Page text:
Hello, Failure

Of all the enemies of literature, success is the most insidious

Monday, March 22, 2004

Failure of the Day: The Wheel

It's a very little known fact, but I have a drivers license. A valid drivers license. I just renewed it by mail thanks to one of those fits of laziness that in retrospect look like genius foresight. I never got a Washington state ID of any sort even though I was there for over 3 years. I just kept flashing my CDL and everyone was pleased as punch to tell me how they had been to San Francisco once and just loved it. The matter of proof of my identity got swept right aside because had I ever been to Haight street?

I didn't notice that my license had expired until several months after it had. Turns out I don't get carded so much these days. I didn't even have to go to the DMV; I just filled in a form online because I guess I'm still eligible for extensions, and that's fine by me. It came in mail after a little while and I am all legal to drive and junk now.

Here's the thing: I haven't driven a car in over 15 years. Ok, one time in, I think, 1995 I drove on the freeway home from LA, but that was seriously not any sort of example of my vehicular prowess…I was ok on the highway but got totally petrified at our exit and had to pull over so Tarin could take the wheel. And technically, there have been two occasions on which Chris has tried to teach me to drive his car with its totally stooopid and pointless automatic transmission (hello? they invented a thing to do that for you! What is this…the dark ages?) and although I didn't crash it into anything, once again the experience did not speak so well about driving skills.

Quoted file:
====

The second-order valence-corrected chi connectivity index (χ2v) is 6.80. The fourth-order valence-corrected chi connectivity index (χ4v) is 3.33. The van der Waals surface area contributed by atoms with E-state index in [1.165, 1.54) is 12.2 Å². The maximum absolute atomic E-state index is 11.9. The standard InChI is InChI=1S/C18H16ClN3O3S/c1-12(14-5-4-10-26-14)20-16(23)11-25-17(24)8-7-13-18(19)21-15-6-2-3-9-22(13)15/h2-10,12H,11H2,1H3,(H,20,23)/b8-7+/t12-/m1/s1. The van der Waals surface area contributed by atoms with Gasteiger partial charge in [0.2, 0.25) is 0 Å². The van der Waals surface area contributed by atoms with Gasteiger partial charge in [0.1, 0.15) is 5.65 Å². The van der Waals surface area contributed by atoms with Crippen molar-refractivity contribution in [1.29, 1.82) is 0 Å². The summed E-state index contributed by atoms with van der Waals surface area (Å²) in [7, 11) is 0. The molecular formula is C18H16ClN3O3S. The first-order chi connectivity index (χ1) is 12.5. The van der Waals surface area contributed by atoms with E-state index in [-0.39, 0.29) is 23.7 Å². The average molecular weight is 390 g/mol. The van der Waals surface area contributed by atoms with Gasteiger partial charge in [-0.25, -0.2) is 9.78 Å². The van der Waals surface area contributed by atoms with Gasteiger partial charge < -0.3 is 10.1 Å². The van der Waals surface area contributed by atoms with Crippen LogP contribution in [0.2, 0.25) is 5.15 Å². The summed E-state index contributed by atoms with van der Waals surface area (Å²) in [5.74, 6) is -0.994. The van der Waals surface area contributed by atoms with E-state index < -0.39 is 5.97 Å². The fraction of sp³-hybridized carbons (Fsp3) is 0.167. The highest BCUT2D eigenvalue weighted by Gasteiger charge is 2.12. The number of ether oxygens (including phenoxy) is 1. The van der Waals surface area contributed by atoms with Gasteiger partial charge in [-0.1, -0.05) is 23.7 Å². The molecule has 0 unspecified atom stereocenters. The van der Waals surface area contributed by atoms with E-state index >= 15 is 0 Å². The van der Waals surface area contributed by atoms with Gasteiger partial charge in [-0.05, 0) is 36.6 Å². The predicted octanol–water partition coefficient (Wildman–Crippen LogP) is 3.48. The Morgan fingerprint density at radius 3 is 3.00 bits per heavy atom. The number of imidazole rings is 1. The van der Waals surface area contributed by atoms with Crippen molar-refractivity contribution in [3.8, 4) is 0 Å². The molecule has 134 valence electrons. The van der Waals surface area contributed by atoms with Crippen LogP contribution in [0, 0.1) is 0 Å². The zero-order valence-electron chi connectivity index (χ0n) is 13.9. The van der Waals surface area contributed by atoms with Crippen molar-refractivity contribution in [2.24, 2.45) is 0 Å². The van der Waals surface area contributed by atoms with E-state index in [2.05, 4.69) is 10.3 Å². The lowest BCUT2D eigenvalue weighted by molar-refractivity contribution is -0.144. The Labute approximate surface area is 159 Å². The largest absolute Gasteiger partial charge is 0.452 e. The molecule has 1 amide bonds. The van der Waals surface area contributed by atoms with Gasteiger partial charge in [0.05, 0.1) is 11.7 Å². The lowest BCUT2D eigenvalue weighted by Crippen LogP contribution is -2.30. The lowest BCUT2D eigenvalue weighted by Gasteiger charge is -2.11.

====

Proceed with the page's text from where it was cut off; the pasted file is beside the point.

Which is a shame because I used to be really good at it when I was a teenager (except that time when I was coming up to a stop sign where there was a car just, y'know, stopped, and then the fact that I needed to stop too just completely slipped my mind. I can still hear Melissa's voice just after we swerved: "Wait…you forgot to brake?" it was that same tone she used when she inquired into my general mental well being after I lit a cigarette while pumping gas. But honestly, who knows that rule at age 16?), but the longer I go without driving, the more nervous the idea of it makes me.

I feel somewhat salved by Martin Amis (and really, what else is new?) who says: Poets don't drive. American poets can drive, but shouldn't. That makes me a true blue American poet: I have a license; I can drive. But I really really shouldn't.


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